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Thank You: Golden Worry

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Thank You

Golden Worry

Thrill Jockey

All bands have two faces—one live, one in the studio—as only mass marketers aim to make everything sound Starbucks consistent. Baltimore trio Thank You, though, is one of those befuddling groups where that divide sometimes feels unreconciled. Onstage guitarist/vocalist/keyboardist Jeffrey McGrath and bassist/keyboardist Michael Bouyoucas can sound like they’re taunting each other, moving from interwoven sheets of frenetic chord-strum to restless counterpoint, draping a layer of droning keys over a low-end groan until a melody squeaks out like air slowly fleeing a balloon. And in drummer Emmanuel Nicolaidis, who took over the kit after the departure of Elke Wardlaw, Thank You contains a rhythmic dynamo who can push, steer, and explode at any given moment. This lineup is—and has proven to be countless times—a band as pliable, responsive, and capable of going in every different direction at once as Slovenly or Thinking Fellers Union Local 282, swerving from blasts as melodically noisy as the Pin Group to harmonies as noisily pop as the Pastels.

On album, well, that hyperkinetic energy and unfettered idea well gets flattened into the chaste. Golden Worry, the band’s third LP and first with Nicolaidis, sticks to a happy middle where the tempos are always upbeat but jittery, the guitars furiously strummed, the vocals hitting that Animal Collective campfire ether, and the overall mood one of ebullient glee. That’s lead track “1-2-3 Bad” in a nutshell. Now, vary the formula slightly five more times to fill out the album.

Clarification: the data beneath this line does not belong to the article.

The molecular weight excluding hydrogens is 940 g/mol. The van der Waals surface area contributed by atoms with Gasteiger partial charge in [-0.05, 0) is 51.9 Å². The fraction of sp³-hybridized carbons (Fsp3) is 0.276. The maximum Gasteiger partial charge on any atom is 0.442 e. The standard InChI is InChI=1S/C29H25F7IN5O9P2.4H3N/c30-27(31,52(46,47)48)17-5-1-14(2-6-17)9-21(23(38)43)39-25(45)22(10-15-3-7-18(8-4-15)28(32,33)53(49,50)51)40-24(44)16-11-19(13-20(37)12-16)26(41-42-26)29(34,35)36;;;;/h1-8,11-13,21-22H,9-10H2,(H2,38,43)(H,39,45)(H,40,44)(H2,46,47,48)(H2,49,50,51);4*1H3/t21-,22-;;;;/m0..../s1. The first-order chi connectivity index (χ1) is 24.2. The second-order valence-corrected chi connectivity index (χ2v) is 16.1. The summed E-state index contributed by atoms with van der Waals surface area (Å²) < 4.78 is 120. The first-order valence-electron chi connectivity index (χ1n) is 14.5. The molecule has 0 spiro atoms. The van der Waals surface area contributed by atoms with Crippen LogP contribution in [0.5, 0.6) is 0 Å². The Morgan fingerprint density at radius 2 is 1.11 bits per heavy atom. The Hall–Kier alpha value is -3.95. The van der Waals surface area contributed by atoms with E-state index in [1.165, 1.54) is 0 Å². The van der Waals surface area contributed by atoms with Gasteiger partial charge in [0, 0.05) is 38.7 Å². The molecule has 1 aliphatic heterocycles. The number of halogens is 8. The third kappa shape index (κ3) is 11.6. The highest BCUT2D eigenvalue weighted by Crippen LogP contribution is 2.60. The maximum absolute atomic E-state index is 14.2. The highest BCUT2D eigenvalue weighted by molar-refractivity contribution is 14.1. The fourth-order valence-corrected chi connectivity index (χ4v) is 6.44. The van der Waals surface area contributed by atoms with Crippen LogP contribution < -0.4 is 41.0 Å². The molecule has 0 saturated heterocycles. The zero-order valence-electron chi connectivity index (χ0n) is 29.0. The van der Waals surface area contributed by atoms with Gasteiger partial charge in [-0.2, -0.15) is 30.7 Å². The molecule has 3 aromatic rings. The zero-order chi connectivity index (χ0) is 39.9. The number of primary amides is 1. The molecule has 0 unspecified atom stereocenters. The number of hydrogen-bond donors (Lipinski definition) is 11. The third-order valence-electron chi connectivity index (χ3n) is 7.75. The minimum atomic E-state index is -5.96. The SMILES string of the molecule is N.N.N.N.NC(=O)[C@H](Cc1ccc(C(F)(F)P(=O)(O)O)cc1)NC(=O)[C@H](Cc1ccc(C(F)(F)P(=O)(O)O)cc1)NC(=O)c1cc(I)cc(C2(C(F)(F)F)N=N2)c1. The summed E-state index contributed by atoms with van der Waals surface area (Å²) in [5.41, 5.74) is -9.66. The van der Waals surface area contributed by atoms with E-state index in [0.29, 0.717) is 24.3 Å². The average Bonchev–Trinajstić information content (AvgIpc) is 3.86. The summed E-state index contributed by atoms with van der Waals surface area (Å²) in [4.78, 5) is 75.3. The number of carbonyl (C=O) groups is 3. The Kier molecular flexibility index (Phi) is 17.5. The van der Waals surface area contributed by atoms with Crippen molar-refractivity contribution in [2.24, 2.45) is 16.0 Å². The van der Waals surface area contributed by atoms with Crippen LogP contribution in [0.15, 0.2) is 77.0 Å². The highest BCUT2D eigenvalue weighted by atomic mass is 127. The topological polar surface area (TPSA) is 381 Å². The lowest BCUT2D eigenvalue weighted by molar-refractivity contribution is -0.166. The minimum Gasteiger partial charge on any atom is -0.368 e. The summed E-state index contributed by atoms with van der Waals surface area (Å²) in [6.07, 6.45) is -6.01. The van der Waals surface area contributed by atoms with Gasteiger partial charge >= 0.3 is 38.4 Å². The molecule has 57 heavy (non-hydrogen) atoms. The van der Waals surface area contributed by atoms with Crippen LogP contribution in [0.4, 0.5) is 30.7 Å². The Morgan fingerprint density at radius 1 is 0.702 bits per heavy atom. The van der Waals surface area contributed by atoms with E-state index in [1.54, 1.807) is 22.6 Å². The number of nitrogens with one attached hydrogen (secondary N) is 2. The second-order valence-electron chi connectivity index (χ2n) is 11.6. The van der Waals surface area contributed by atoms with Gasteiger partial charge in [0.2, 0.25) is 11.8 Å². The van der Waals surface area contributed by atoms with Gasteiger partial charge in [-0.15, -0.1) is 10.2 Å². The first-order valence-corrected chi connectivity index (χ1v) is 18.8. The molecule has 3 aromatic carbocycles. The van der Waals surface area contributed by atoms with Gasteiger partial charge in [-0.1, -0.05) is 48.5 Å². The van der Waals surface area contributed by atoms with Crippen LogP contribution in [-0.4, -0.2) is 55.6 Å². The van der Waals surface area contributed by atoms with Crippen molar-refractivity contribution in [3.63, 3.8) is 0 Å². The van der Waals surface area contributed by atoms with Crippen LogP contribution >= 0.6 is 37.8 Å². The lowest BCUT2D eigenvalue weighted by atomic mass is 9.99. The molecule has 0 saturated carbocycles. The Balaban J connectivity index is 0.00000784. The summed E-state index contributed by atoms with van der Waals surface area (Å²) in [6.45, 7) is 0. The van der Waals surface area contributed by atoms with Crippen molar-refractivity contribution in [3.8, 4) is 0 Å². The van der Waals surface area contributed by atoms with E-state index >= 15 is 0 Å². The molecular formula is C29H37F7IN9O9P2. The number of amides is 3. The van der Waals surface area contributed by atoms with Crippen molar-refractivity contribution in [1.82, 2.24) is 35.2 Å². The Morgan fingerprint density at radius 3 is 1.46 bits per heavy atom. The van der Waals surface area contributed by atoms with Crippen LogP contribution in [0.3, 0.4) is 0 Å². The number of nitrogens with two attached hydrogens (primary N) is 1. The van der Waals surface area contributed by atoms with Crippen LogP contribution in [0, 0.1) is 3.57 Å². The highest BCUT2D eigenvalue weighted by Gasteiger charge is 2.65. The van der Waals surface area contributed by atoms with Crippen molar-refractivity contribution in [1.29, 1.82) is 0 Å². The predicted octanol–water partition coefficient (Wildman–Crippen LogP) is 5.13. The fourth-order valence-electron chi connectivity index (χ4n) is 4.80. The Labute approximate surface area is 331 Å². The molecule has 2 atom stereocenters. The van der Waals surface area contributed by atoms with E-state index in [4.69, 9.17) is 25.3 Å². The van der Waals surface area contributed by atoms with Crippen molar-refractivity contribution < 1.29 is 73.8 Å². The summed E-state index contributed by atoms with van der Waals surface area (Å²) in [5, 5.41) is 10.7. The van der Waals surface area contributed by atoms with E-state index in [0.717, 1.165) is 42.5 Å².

That’s not dismissively reductive, merely the resounding impression of listening to this half-hour outing on headphones on repeat for a few hours. Thank You live sets are marked by their schizophrenic dynamics, their symphonic surges and lurching eruption. Here the peaks and valleys are less arrestingly sculpted. Golden Worry quiets down momentarily in the keyboard intro to “Birth Reunion,” but two minutes in a heckler-spray of guitar treble fires up to keep the song in the album’s mid-range sweet spot. Worry contains fleeting moments of Thank You’s beautiful contradictions: the waterfall of keyboard notes cascading over Nicolaidis’ puddle-jumping percussion around “Birth Reunion’s” three-minute mark, the textural contrast that powers “Pathetic Magic” for a minute before the dream-pop starts up, the chaotic bridge that massages the ears around the three-minute mark of “Continental Divide.” But on album they feel reined in, concessions to maintain an appealing placating tone. That aspect doesn’t make Golden Worry an inferior album—in fact, it’s an album that goes down as easy as any buzz-worthy indie art-rock. And that’s the only gripe with this pair of ears: Thank You in the studio sounds safe, and these three musicians are anything but.

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